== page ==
In the 2014 In-House Creative Services Industry Report, 40% of respondents indicated that other creative groups existed in their organizations. Sometimes this makes sense for an organization, and sometimes it creates duplicity and competition that is not in the best interest of the greater organization. These multiple groups can exist for several reasons:

  • Merger & acquisition of legacy groups
  • Unique business requirements of internal clients
  • Location--a major source of value for in-house groups is proximity, if the existing group is not near, a business line may decide to initiate their own team
  • Lack of capabilities within one group
  • Underperformance of one group leading another, potentially competing, group to pop up
  • Sometimes a company is just so big, a business unit simply isn't aware of another creative team that may exist
  • Politics

The centralization of creative groups can bring many benefits, such as:

  • Increased brand adherence and improved creative output
  • Deeper creative paths and thus increased opportunities for staff which can lead to increased retention
  • Economies of scale when it comes to technology support, project management system and digital asset management system implementation, shared SOPs, etc.
  • A larger team allows for specialization of roles (less people wearing multiple hats)
  • A larger team can also provide more flexibility when it comes to introducing new services or roles (as attrition occurs, it is easier to "sacrifice" 1 designer role when you have 8 more in order to staff a project manager or proofreader instead)

In addition "A player" creative leaders who are both strong operational leaders, as well as creative leaders, are not omnipresent--it's hard to be great at both (I surely wasn't!). A centralized team allows an organization to scale the value of strong creative leaders--including separating out the operations management and creative direction roles, which we see begin to happen around 30 total team members.

But centralization can be challenging--especially when the teams are located in multiple locations with significant distance between them, which is often the case. In these cases, there needs to be a budget for travel between the locations, as well as for "rotations" in which team members visit another office for an extended period of time (2 weeks+). Doing so will build loyalty among the team members to each other, as well as to the department's leadership. It's really easy to blow off "Sally's" request for help when you've never met her and don't have to look her in the eye when you leave the office at 5pm. But if you spent two weeks working next to Sally and enjoyed a few meals together, that is no longer the case.

In addition true centralization will never occur if the centralization is in org structure only--meaning now the team based in Phoenix will report into the team in Washington. Maybe one creative leader now reports to the other, or perhaps the Phoenix creative leader role was eliminated and all of his direct reports now report into the Washington leader, but nothing else has truly changed. The Phoenix team still serves only Phoenix-based clients (and likewise for the Washington team); they each run separate job reporting systems; and work is not shared across the locations. The only potential increased value they are providing their organization is at most the reduction of one headcount and at least the reassignment of one direct report from one senior leader to another who knows more about creative.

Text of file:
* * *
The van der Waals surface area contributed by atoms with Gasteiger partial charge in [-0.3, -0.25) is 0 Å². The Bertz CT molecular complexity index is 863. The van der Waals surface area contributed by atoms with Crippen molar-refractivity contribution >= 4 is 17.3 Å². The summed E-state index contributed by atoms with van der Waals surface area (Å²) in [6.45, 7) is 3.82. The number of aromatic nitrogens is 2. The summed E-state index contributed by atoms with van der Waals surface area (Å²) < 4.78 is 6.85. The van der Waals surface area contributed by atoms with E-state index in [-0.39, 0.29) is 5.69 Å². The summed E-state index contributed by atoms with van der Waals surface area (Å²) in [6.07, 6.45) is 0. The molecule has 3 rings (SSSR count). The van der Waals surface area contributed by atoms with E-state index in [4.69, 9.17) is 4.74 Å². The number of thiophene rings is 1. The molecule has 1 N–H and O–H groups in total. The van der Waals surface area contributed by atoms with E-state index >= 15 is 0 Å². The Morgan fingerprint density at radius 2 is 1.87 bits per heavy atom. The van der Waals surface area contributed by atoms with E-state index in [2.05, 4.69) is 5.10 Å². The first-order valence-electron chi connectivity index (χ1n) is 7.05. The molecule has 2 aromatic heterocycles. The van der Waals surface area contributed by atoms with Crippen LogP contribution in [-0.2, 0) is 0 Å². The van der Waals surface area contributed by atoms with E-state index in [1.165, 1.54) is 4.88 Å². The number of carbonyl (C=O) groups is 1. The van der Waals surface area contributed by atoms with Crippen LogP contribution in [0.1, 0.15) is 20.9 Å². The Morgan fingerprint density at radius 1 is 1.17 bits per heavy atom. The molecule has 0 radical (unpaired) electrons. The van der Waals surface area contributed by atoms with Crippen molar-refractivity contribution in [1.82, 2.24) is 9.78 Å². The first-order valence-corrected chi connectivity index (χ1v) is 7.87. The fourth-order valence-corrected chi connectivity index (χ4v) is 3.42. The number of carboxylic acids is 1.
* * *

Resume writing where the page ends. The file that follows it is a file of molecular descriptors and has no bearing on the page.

Another challenge in centralization is creating true parity among the roles and teams. Titles need to be right-sized and standardized such that senior designer on one team has the same expectations and compensation structure as another. Of course there should be compensation differences based on the cost of living index differences, but the senior designers in Washington should not be overtime eligible and the Phoenix senior designers not. Likewise, bonus structures (where applicable) need to be structured equitably. In addition, one team may utilize the title and responsibilities of Art Director, but the other team may never have had someone in this role. It now is necessary to either eliminate the title or (better yet) clearly identify the differences between senior designer and art director and how to get there.

The change management associated with combining two or more groups into one should not be underestimated. And the change management is not limited to just the creative teams, but also the client groups they serve. When embarking on a centralization mission, the leaders need to have a fully thought-out plan that addresses the above and also takes into consideration challenges such as:

  • Prioritization of projects across a broader client set
  • Client management practices and expectation setting
  • File/asset sharing across multiple locations
  • Building a sense of team that is not limited to the quarterly all-hands meetings that are held via videoconference.

Don't expect centralization to occur within a few months. To fully realize the benefits of centralization, give yourself a year and recognize the true effort and attention the endeavor will require.

If this is a challenge you are embarking on, let us know if we can help. Cella has helped other creative groups plan this change.